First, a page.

Let’s not beat around the bush, this is hard, real hard. If you are expecting to roll up into a cushy, laid back course and cruise through then think again. From the outset it is crystal clear that Australian Wings Academy set high, professional standards, which may not be for everyone. For me? It’s great, it forces me to push my limits, to grow in ways I never have before and there is one thing becoming clear fast, and that is the next 12 or so months of my life will be the most intense, disciplined and committed so far.
We arrived for an 8:30am start and sat down in a classroom with Gannon Hempel, the Chief Flight Instructor (CFI) who is a charismatic professional, with an impressive career spanning over 20 years in both civilian and military aviation to back it up. He takes us through the first half of the day going through the Diploma of Aviation syllabus and structure, showing us around the facilities and just generally introducing us to AWA. We then took a break for lunch and then it was straight down to business with Cameron, our ground school instructor who took us through our first brief, Basic Aerodynamics. I don’t quite think anyone was expecting to be hit so hard and fast with the theory, which is all new to me, but I kept my focus, took plenty of notes and survived Day 1.
Driving home I was questioning whether I had made the right choice, whether I had what it takes to do this, to see it through. I don’t think I could have prepared myself better regardless, there really is nothing quite like it, there is so much to learn, so much theory, so much skill and talent in actually flying. It has given me a whole new respect for Pilots, particularly my Uncle Matt who I called once I was home to tell him all about it. He helped to reassure me, and it was good to talk with someone who had been in my shoes, Matt will no doubt become a pivotal mentor throughout this journey.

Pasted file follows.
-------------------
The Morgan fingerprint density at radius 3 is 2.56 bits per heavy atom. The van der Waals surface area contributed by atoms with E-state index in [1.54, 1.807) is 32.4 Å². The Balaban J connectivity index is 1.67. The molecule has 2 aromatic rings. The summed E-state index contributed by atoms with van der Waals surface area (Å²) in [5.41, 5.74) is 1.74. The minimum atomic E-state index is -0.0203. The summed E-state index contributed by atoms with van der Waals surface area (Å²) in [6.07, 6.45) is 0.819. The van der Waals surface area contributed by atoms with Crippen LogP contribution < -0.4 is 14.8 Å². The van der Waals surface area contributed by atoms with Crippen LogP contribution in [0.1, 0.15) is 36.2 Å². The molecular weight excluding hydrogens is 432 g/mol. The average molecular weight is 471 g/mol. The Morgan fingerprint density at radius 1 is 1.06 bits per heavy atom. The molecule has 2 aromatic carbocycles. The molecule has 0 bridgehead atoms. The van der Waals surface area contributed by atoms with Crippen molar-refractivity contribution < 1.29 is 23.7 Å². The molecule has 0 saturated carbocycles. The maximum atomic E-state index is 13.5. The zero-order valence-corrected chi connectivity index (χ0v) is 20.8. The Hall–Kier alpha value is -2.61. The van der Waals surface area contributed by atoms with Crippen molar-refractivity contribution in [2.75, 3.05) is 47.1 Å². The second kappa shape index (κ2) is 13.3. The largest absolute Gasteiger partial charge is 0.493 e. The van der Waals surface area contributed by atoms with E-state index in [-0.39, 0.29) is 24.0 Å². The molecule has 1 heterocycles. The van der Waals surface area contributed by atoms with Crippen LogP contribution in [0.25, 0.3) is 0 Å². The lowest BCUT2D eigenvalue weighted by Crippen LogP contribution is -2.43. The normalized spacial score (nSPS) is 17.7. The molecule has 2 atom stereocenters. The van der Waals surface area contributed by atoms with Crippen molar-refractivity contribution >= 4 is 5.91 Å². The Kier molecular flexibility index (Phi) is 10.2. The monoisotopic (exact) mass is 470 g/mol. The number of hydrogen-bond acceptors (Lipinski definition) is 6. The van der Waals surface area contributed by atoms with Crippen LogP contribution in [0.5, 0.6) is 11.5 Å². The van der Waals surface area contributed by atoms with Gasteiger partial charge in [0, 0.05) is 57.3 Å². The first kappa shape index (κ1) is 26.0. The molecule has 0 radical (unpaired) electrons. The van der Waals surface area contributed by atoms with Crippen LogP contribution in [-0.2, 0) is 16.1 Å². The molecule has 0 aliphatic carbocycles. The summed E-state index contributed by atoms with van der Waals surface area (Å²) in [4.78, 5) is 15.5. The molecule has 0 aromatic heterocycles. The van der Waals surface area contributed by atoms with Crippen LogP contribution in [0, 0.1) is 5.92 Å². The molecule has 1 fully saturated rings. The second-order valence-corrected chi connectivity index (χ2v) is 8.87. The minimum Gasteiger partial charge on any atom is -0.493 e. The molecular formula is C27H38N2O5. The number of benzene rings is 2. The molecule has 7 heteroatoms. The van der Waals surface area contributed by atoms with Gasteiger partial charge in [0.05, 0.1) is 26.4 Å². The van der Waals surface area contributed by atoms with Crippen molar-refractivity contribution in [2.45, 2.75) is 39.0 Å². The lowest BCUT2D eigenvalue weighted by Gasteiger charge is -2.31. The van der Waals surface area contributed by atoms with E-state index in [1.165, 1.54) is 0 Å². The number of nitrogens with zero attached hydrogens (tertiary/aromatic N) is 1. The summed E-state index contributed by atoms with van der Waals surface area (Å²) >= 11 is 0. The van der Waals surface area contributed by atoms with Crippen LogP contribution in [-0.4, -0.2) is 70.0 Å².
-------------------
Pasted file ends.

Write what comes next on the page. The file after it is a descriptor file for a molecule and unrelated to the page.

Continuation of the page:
The rest of the week didn’t relent, more and more theory, new concepts, new ideas, like someone upgraded your brain to Broadband after being stuck on Dial-up. Think of it like surfing, I was struggling to keep my head above water and then something magical happened, it all started to click, it felt like I was standing up on the board now and the big picture was being revealed. Connections between all these foreign concepts were being forged, links, relationships and understanding, it all began to fall into place. I would imagine it’s similar for most people and my best advice on this is to stay focussed and determined, you will fail otherwise.
As the end of the week drew in I had my first Flight Lesson with my instructor Jack. We had a pre flight briefing, went over my Load Sheet, some theory and the lesson plan which was Taxiing, Effects of Controls and Straight and Level. I had been trying to cram in the relevant frequencies and radio calls but didn’t quite have it all down, Jack was great though, he took me through it all and we had an all up good lesson I thought. I wouldn’t say it was fun though, because it wasn’t, it was hard, there are so many things going on, so many different procedures, so many things to keep in sync and maintain. If people complain they can’t read the speedo in their car because it distracts them from driving, then there is no way in the world they could fly a plane. Of all the various vehicles and machinery I have used, a plane is by far and away the most sophisticated and refined of them all. It’s going to take everything I have to master the art of flying.